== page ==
Drs. Jonathan Moorman and Zhi Qiang (John) Yao, professors of internal medicine in ETSU’s Quillen College of Medicine, will lead the research on an R15-awarded project from the National Institute of Allergy and Infectious Diseases. The award is in the amount of $434,108.
Moorman and Yao have noted poor response to vaccines among immunocompromised individuals in prior research. This poor response was even observed in patients who follow antiretroviral treatment and have undetectable levels of HIV.
“Our aim is to develop approaches to improve vaccine efficacy in these immunocompromised individuals,” Moorman said.
The researchers are studying Hepatitis B virus (HBV) vaccine failure in patients with HIV.
In addition, this research could also have implications for increasing the effectiveness of influenza and pneumococcal vaccinations in HIV and other immunocompromised patients, including the elderly.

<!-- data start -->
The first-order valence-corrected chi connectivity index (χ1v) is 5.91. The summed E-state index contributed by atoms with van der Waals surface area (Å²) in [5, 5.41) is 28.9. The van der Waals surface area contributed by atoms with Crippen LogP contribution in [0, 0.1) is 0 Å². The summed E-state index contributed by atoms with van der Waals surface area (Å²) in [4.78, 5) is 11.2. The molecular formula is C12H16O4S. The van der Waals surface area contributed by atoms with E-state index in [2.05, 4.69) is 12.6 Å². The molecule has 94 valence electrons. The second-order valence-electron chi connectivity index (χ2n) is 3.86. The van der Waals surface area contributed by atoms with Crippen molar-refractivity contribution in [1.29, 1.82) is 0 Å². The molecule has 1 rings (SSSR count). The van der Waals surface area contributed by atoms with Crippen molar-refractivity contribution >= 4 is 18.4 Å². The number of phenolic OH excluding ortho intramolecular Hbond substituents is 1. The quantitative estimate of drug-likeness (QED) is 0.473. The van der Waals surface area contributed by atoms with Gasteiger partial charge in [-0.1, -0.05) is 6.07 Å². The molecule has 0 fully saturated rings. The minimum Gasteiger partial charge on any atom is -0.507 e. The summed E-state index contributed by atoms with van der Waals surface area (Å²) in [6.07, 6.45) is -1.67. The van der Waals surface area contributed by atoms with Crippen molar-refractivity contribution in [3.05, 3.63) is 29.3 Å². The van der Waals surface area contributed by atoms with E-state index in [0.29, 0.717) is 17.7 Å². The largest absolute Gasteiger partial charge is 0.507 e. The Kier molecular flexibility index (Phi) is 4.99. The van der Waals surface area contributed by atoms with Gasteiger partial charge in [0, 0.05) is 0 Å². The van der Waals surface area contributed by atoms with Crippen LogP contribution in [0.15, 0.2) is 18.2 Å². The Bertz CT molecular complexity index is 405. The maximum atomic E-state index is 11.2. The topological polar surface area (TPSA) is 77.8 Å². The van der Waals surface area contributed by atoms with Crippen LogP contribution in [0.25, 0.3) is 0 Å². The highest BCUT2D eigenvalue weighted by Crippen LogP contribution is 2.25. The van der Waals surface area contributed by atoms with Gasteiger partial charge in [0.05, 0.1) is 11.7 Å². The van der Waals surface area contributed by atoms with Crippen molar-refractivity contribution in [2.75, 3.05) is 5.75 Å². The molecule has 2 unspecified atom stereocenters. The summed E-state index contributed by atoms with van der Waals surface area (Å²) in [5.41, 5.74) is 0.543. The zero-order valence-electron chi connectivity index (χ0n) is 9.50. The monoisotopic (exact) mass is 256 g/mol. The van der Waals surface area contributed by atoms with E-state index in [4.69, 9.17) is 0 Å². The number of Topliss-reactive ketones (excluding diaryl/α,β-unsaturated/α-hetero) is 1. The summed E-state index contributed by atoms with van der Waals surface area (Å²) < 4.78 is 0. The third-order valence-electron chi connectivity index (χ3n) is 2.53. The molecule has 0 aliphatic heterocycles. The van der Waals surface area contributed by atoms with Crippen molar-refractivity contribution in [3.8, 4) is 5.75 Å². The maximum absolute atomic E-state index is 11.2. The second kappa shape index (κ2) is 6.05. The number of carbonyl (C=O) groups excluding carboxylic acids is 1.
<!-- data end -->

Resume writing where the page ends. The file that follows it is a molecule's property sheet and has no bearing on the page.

“This study will provide a working model to explore mechanisms that could be fundamental in the diminishing immune (vaccine) responses observed in HIV infection and other chronic infectious diseases,” Yao said. “This is critical for developing approaches to improve vaccine effectiveness in individuals with HIV.”
The research could also extend to other immunocompromising conditions, such as Hepatitis C virus, hemodialysis, immunosuppression, transplantation and malignancy, in general.
Moorman serves as vice chairman of Research and Scholarship at Quillen. He is co-director of the Center of Excellence in Inflammation, Infectious Disease, and Immunity. Yao serves as the director of the Center of Excellence for HIV/AIDS. In addition, both physician-scientists provide infectious disease care at the Mountain Home VA Healthcare System. This is their sixth concurrent, active grant.
AT A GLANCE
The research will examine:
· Hepatitis B virus (HBV) vaccine response in HIV-infected individuals
· Effectiveness of other vaccines, such as flu and pneumonia vaccines, in HIV patients
· Vaccine effectiveness in patients with other types of chronic illness